by C. Benjamin ’16
Last October I decided to go to law school. I didn’t know the first thing about law, the LSAT, or even really why I thought this was a good idea. I just knew I wanted to go. Fast-forward: I’m sitting in the library, just having finished reading for class tomorrow. It is the beginning of my 7th week of my first year at NUSL, and I have answered all the questions I had a year ago:
- Law is a tool which can be wielded with skill.
- The LSAT is a 4 hour test for which I should have studied.
- NUSL is (I’m pretty sure) not like other law schools.
I can’t really speak for other law schools, but as of today I have written a memo to amend a complaint, clerked in a mock summary judgement about the above complaint, written another memo reviewing statutes governing Massachusetts pharmacies, conducted a mock a client interview, and actually met the client I will be working with for the next year.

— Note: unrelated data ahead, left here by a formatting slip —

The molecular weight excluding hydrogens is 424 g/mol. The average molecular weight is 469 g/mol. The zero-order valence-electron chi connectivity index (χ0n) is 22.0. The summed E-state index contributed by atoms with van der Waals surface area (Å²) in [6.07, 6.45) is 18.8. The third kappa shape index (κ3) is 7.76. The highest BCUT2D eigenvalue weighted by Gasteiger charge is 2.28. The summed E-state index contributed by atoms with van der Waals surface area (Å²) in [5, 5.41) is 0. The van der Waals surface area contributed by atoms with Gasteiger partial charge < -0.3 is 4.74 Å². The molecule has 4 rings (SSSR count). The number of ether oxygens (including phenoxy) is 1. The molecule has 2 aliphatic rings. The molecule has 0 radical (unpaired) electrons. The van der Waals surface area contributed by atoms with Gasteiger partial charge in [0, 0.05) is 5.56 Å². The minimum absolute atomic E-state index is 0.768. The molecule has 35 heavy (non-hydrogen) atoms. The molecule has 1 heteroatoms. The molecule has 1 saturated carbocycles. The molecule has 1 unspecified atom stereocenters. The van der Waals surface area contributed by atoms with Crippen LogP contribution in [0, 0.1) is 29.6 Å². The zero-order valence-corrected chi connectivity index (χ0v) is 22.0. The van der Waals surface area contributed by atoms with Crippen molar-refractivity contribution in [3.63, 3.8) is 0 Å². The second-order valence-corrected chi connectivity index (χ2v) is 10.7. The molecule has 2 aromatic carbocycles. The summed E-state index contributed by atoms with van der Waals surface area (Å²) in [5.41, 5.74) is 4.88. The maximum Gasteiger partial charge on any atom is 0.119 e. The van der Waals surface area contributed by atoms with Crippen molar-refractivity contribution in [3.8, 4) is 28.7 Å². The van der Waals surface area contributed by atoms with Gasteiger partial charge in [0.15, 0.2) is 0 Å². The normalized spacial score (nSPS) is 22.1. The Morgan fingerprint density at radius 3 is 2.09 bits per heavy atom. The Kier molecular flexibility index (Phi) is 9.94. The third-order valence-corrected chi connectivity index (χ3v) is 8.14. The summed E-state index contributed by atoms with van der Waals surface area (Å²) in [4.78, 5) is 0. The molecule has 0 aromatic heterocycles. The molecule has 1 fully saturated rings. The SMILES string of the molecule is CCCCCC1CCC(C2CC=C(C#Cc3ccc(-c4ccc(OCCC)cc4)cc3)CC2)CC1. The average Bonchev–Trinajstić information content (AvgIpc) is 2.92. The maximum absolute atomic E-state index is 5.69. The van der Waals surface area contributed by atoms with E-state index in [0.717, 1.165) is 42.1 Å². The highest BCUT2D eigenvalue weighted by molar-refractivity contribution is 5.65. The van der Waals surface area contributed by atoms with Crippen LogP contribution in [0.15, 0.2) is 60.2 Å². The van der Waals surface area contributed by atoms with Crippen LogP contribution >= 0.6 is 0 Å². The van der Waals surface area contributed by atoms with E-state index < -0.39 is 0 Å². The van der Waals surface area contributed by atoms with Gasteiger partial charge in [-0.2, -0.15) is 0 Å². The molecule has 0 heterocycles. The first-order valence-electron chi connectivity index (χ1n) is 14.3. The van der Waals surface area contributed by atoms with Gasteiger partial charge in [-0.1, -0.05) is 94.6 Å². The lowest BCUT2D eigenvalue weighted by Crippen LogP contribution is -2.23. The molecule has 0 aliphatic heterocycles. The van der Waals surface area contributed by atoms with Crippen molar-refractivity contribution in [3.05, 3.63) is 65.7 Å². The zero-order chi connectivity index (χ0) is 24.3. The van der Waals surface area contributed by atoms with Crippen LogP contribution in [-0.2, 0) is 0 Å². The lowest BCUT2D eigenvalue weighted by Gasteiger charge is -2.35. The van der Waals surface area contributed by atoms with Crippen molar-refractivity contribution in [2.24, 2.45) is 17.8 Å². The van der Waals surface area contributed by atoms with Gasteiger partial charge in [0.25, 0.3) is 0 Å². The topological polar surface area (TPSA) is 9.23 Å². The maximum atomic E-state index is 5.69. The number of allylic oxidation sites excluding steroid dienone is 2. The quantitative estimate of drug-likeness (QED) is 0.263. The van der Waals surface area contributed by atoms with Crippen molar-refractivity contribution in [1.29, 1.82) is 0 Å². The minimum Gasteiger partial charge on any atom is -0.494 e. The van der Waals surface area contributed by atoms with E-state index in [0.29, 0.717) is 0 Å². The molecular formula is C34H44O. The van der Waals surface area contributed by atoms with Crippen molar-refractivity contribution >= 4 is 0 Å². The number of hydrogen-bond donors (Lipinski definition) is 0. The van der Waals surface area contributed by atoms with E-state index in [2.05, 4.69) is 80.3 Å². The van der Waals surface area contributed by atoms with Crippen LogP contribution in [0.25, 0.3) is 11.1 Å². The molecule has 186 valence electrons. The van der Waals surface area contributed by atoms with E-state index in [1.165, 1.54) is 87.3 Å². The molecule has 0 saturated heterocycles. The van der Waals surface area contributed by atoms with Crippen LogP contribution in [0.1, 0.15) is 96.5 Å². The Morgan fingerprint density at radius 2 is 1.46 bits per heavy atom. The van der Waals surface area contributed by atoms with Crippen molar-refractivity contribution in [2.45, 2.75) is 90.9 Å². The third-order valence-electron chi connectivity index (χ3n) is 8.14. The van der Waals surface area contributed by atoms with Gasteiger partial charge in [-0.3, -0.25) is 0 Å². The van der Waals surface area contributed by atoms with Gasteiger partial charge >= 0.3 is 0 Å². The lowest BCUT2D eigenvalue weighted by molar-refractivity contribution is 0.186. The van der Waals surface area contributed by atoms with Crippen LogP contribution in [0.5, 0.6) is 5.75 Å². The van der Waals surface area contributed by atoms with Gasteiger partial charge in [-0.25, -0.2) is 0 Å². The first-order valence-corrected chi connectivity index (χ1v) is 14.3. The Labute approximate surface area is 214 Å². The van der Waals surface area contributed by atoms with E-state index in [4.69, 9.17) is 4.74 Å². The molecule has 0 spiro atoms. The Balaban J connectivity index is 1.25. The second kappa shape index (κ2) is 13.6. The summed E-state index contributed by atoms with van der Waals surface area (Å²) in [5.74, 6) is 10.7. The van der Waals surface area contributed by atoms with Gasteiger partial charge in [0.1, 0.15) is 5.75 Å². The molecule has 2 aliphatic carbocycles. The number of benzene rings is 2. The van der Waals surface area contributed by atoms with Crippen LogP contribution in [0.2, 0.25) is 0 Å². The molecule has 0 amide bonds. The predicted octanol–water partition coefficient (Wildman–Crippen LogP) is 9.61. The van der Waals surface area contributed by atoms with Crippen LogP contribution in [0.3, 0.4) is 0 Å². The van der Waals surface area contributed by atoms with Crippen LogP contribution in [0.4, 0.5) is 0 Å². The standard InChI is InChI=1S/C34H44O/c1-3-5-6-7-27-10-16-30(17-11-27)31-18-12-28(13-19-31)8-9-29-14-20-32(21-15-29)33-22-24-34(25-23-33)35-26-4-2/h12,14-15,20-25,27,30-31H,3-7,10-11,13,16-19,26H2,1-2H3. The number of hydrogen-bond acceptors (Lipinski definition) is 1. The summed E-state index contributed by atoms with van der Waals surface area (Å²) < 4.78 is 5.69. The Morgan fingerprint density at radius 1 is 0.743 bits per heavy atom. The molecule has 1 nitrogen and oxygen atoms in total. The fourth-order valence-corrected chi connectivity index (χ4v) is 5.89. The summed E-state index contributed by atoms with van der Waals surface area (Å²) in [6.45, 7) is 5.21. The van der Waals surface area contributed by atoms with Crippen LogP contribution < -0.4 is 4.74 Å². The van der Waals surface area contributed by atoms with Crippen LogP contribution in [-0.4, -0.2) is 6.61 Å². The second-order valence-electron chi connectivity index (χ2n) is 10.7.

Having done all of these things in the first 6 weeks of school, I can’t imagine what the rest of the first year holds. I have learned more in the past six weeks than I assumed was possible, which I assumed would be incredibly overwhelming and exhausting. Turns out it was, at moments (brief moments!). The thing about NUSL is not just the brilliant professors who all have open door policies. It is all the people who choose to come here. My classmates make me question whether my acceptance is some lucky administrative error. They are energized, motivated, intelligent, and above all else, thoughtful. Being here with thoughtful people committed to positive change transforms what would be grueling marathon study sessions into joyful marathon study sessions (yeah, I study a lot). Perhaps it is partly because NUSL doesn’t have grades, but my impression is that this group would help each other even if they were thrown into the Hunger Games.
If I had to sum up, and I should sum up, my favorite thing about learning law here is the WE. To borrow a mantra from a popular film “we are all in this together.” On any given day I have never felt as though I am struggling alone. We are a network of colleagues and friends, progressing apace.